Ad­ven­tur­ous Agri­cul­ture in Way’s Mills

Stanstead Journal - - FRONT PAGE - Vic­to­ria Vanier, Way's Mills

When Ot­tawa na­tive Tony Scott left his province about thirty years ago in search of af­ford­able farm land, his jour­ney brought him to the East­ern Town­ships where, much to his de­light, an or­ganic com­mer­cial farm­ing move­ment was well un­der way. “When I came to check Tony Scott and Eve Le Bour­dais run an out the East­ern Town­ships, there was a meet­ing on or­ganic veg­etable farm in Way’s Mills.

or­ganic agri­cul­ture in the area. So I went to that meet­ing and I was re­ally im­pressed. In On­tario all the or­ganic farms were owned by Euro­peans, so to come here and see lo­cal Que­be­cers farm­ing or­gan­i­cally was like a breath of fresh air,” said Mr. Scott, an or­ganic mar­ket gar­dener with a farm in Way’s Mills, when I caught him for an in­ter­view in be­tween mak­ing batches of to­mato sauce for the year.

He bought the Way’s Mills prop­erty, now called the Ferme Maraichere Way’s Mills, in 1991, a semi-aban­doned farm with a few ap­ple trees. “The owner wanted to sell it to an or­ganic farmer, so I got the farm,” said Tony. “To grow and sell food lo­cally was my big in­ter­est at the time, but it wasn’t big back then.” He be­gan sup­ply­ing restau­rants and lo­cal food stores, but the needed vol­ume still wasn’t there, es­pe­cially with the fall crops. “Then I heard about a co-op of Amer­i­can and Que­bec farms, the Deep Root Or­ganic Co-op based in Ver­mont, which sup­plies Bos­ton and other big cities along the coast. I joined that and it has made all the dif­fer­ence,” he ex­plained.

Roughly 80 % of the farm’s pro­duce, which in­cludes sum­mer greens, fall stor­age crops, French shal­lots and more, heads down to New Eng­land. “One of the great chal­lenges of a veg­etable grow­ing busi­ness is you need to have vol­ume; you need to be sure to be able to move pal­lets of veg­eta­bles.” In many cases, veg­etable farms go from one gen­er­a­tion to the next, and a mar­ket for those veg­eta­bles along with it. “But most or­ganic farm­ers had to start every­thing from scratch,” he added.

The Ayer’s Cliff Farmer’s Mar­ket has been an­other out­let for sell­ing pro­duce lo­cally and Mr. Scott has been a ven­dor there for many years. “The Ayer’s Cliff Mar­ket is an in­cred­i­bly dy­namic place,” he said en­thu­si­as­ti­cally. “It’s the ven­dors who run the show al­though we do have a co­or­di­na­tor. We get to­gether and dis­cuss every­thing; we man­age the com­pe­ti­tion. And all the ven­dors are very com­mit­ted to mak­ing the mar­ket an en­joy­able ex­pe­ri­ence for ev­ery­one.” Some of the mar­ket’s ven­dors have been there for over a decade, like Tony, while oth­ers come and go. “There’s al­ways a reg­u­lar chang­ing of the guard, we have some new peo­ple each year.” Ac­cord­ing to the farmer, there has been a big move­ment lately in the or­ganic world to smaller, more bio-in­ten­sive farms. “Peo­ple are start­ing to make a de­cent liv­ing on smaller acreages.”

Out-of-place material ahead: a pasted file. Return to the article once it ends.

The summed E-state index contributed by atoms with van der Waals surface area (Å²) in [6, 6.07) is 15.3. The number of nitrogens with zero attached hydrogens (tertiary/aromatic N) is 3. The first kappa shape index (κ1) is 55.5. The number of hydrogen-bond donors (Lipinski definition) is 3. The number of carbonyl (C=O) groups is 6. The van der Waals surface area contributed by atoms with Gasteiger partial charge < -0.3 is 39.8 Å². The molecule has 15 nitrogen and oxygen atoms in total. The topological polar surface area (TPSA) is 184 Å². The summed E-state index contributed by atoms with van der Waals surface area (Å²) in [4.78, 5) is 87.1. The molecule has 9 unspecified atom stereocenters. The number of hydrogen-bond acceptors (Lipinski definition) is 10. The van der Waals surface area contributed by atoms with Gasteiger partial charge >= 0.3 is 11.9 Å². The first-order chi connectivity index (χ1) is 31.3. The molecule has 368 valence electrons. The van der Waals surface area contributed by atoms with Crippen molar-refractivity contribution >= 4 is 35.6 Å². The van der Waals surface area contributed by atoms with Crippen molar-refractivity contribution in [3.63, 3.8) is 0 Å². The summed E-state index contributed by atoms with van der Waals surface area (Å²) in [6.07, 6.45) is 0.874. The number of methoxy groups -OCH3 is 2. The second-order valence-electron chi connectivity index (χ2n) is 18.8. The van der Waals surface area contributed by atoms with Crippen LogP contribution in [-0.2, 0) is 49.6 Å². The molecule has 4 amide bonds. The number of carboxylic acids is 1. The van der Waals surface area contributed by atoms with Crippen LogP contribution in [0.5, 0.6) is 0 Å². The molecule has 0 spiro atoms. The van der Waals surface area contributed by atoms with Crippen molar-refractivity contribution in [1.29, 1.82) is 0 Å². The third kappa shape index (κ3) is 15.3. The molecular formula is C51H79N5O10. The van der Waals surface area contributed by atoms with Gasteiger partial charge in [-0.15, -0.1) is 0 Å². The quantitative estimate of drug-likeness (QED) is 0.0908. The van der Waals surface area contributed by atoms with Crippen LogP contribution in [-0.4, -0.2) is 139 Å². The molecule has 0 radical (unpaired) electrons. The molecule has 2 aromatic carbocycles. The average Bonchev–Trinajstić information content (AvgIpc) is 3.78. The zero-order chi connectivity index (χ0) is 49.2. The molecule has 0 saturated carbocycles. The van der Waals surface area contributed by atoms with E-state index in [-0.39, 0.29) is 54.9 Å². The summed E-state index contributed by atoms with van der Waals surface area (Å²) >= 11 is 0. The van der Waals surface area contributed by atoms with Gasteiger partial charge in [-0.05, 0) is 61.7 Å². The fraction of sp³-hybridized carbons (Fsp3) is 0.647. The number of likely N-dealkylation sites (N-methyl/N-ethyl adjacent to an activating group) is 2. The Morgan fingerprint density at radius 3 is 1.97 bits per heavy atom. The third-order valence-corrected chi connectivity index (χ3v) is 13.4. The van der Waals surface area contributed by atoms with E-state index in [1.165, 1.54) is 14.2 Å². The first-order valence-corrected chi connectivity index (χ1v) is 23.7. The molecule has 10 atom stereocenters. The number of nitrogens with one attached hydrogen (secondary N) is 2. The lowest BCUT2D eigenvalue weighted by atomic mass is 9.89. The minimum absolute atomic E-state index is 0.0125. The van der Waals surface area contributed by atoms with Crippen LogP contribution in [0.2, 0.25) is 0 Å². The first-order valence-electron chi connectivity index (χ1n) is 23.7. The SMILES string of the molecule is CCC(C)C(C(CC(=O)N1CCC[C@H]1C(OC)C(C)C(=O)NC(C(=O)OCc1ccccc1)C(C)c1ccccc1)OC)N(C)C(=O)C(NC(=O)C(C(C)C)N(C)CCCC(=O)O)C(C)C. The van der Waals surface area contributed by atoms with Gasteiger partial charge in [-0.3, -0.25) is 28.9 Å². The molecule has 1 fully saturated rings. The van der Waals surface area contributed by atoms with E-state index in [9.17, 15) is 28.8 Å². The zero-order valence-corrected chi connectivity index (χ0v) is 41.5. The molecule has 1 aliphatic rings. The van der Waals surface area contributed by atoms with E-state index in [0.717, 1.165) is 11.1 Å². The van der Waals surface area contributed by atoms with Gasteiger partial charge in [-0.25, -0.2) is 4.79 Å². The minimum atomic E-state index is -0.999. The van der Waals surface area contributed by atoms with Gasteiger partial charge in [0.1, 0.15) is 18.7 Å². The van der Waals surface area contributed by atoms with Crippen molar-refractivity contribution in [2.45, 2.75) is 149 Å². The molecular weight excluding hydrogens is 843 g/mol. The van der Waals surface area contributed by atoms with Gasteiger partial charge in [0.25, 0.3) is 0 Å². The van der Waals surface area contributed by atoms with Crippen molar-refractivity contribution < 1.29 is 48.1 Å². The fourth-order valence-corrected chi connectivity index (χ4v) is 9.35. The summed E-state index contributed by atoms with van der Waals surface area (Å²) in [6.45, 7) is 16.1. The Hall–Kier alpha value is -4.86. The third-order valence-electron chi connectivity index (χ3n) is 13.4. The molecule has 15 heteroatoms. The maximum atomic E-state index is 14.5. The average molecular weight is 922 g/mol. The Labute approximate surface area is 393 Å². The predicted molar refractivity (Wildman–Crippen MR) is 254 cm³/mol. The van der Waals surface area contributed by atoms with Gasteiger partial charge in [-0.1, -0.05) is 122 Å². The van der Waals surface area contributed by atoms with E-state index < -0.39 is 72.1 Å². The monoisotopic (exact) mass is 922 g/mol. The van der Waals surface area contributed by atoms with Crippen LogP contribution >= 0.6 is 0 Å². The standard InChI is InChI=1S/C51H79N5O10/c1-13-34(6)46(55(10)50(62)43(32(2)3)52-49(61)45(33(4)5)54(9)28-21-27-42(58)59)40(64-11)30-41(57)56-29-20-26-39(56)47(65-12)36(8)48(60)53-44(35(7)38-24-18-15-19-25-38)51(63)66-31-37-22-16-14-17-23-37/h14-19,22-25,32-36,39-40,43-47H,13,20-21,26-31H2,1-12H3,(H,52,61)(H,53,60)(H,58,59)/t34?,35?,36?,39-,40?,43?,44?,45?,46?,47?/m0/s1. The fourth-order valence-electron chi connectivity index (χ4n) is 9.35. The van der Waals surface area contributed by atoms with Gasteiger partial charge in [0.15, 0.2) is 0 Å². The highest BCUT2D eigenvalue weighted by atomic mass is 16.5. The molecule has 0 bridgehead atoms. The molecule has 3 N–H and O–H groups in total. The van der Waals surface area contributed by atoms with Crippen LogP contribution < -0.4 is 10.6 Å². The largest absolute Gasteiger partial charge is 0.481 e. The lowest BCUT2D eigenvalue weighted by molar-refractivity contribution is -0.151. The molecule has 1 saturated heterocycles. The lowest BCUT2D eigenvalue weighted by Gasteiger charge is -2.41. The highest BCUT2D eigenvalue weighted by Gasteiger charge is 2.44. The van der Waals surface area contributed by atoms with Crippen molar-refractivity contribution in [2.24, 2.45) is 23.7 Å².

One big con­cern this or­ganic farmer voiced was over the in­creased use of pes­ti­cides in Que­bec. “I don’t crit­i­cize other farm­ers, I re­spect all farm­ers, but be­cause of the move­ment to GM crops, pes­ti­cide use is grow­ing. The bugs and the weeds are de­vel­op­ing re­sis­tance to the crops.”

Asked if he had no­ticed changes in the weather since he be­gan farm­ing thirty years ago, Mr. Scott an­swered: “Ab­so­lutely, ab­so­lutely! Where to start? We as a so­ci­ety, as a coun­try, a world, we need to wake up. We are us­ing the re­sources that Mother Na­ture gave us in an un­sus­tain­able way. This year was dry, very good for our farm. But in Africa there is a drought like they have never seen be­fore. It hasn’t rained in Zim­babwe for two years.”

He con­tin­ued: “These are nat­u­ral weather phe­nom­ena be­ing in­flu­enced by hu­man ac­tiv­ity and I think there are se­ri­ous con­se­quences around the cor­ner. I’ve been on my hands and knees out­doors for thirty years now; I see the changes. Be­fore, most peo­ple were farm­ers, but now only 1 % are farm­ers. There aren’t many peo­ple left to sound the alarm.”

As many read­ers will re­mem­ber, just last sum­mer the Heath Or­chard lost its en­tire ap­ple crop af­ter get­ting hit by hail on three sep­a­rate oc­ca­sions. Mr. Scott’s farm was also hit by hail twice last year, caus­ing him to lose $25,000 worth of let­tuce. “We used to see hail once ev­ery ten years, so you start to won­der what’s go­ing on here. It’s now Septem­ber 18th and we still haven’t had frost and it’s not ex­pected un­til around Oc­to­ber 9th. The sea­sons seem to be shift­ing, start­ing later but end­ing later. The old plant­ing dates just don’t work any­more.”

“Just look at the losses these two lit­tle farms ex­pe­ri­enced, mul­ti­ply that by more farms, and prices will start to go up and then things will be scarcer. That’s what I see hap­pen­ing in the fu­ture. Ul­ti­mately there is a price to be paid…”

But wor­ries about the fu­ture aside, this mar­ket gar­dener re­ally seems to en­joy his work. “I like get­ting to know my cus­tomers; the main rea­son you go to the mar­ket is to es­tab­lish re­la­tion­ships with them. It’s lonely out there in the fields! We’ve al­ways had ex­cel­lent sup­port from the com­mu­nity and we just want to pro­vide good food that peo­ple can af­ford. You’ve got to re­spect both sides of the coin.”

Photo Vic­to­ria Vanier

Tony Scott and his part­ner, Eve Le Bour­dais, speak with a shop­per at the Ayer’s Cliff Farmer’s Mar­ket.

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